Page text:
What Is Bullion?
Bullion is gold and silver that is officially recognized as being at least 99.5% and 99.9% pure and is in the form of bars or ingots. Bullion is often kept as a reserve asset by governments and central banks.
To create bullion, gold first must be discovered by mining companies and removed from the earth in the form of gold ore, a combination of gold and mineralized rock. The gold is then extracted from the ore with the use of chemicals or extreme heat. The resulting pure bullion is also called "parted bullion." Bullion that contains more than one type of metal, is called "unparted bullion."
- Bullion refers to physical gold and silver of high purity that is often kept in the form of bars, ingots, or coins.
- Bullion can sometimes be considered legal tender, and is often held as reserves by central banks or held by institutional investors.
- Investors can buy or sell bullion through dealers who are active on one of several global bullion markets.
- Investing in gold and silver bullion can more easily be accomplished via exchange-traded funds (ETFs) or futures contracts.
Bullion can sometimes be considered legal tender, most often held in reserves by central banks or used by institutional investors to hedge against inflationary effects on their portfolios. Approximately 20% of mined gold is held by central banks worldwide. This gold is held as bullions in reserves, which the bank uses to settle international debt or stimulate the economy through gold lending. The central bank lends gold from their bullion reserves to bullion banks at a rate of approximately 1% to help raise money.
Bullion banks are involved in one activity or another in the precious metals markets. Some of these activities include clearing, risk management, hedging, trading, vaulting, and acting as intermediaries between lenders and borrowers. Nearly all bullion banks are members of the London Bullion Market Association (LBMA), an over-the-counter (OTC) market which offers little to no transparency in its dealings. OTC markets are dealer networks for financial products, commodities, and securities that don't trade on a centralized exchange.
The twelve LBMA market makers include banks such as:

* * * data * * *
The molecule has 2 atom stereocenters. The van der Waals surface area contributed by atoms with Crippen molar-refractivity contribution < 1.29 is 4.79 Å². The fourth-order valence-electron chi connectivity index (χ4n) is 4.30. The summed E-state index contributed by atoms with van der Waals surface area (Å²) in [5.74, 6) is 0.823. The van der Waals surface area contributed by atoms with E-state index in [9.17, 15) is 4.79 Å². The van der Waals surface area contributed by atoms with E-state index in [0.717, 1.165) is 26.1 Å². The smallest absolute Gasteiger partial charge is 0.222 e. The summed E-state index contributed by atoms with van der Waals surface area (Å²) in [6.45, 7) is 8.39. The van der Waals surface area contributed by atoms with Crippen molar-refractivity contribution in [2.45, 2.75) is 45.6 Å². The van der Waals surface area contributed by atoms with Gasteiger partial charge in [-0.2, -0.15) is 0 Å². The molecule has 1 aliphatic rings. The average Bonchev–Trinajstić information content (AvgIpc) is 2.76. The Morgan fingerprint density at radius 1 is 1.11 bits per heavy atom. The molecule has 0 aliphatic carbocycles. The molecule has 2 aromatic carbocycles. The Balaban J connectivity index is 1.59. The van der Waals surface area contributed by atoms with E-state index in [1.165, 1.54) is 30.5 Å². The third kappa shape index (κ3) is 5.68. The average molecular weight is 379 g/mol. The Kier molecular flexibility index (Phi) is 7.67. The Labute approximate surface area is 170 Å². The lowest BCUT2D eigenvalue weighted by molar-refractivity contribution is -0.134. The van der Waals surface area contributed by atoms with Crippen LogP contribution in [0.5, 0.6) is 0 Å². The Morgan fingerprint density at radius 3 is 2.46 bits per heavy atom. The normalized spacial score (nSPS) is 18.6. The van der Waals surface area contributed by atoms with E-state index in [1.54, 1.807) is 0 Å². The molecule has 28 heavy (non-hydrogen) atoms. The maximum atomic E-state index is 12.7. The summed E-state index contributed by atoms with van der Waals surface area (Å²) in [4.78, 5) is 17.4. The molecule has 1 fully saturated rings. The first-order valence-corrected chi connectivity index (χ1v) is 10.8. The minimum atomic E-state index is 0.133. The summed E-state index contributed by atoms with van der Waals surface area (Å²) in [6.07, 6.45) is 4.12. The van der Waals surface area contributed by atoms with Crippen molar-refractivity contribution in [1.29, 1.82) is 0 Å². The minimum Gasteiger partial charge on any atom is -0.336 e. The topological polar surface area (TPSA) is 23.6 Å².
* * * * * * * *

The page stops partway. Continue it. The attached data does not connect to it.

- BNP Paribas
- Credit Suisse
- Goldman Sachs
- ICBC Standard Bank
- JP Morgan Chase
- Merrill Lynch
- Morgan Stanley
- TD Bank
- Standard Chartered Bank
How Banks Lend and Sell Bullion
When a central bank lends gold to bullion banks for a specified period, say three months, it receives the cash equivalent of the gold lent to the bullion bank. The central bank lends this money on the market at a lease rate known as the Gold Forward Offered Rates (GOFO), which is published daily by the LBMA. The higher the lease rate, the more incentive a central bank has to lend gold from its reserves. The bullion banks who borrow the gold can sell the gold or lend it to mining companies.
If the bullion bank sells the gold on the spot market, it will receive cash for the transaction. The spot market is where bullion and other commodities are traded at the prevailing market rate. An increase in the supply of gold in the market reduces its price. The bullion bank hopes that by the time it’s scheduled to repurchase the gold from the spot market, the price of bullion will be lower so that the bank can buy it back at a lower price than it had originally sold it. At the end of the loan period, the bank buys back the gold and returns it to the central bank.
Bullion banks that lend gold to mining companies would usually do so to finance a project being run by the company. A mining firm would also borrow gold if it entered into a forward hedge contract in which gold, that has not yet been mined or extracted from the earth, is pre-sold to buyers. If some or all of its buyers expect a physical delivery of the gold bullion, the mining firm would opt to borrow the gold from the bank, which would subsequently be delivered to the buyers on the other end of the forward agreement. The gold lent to mining companies is usually repaid from the companies’ future mining output.
The Bullion Market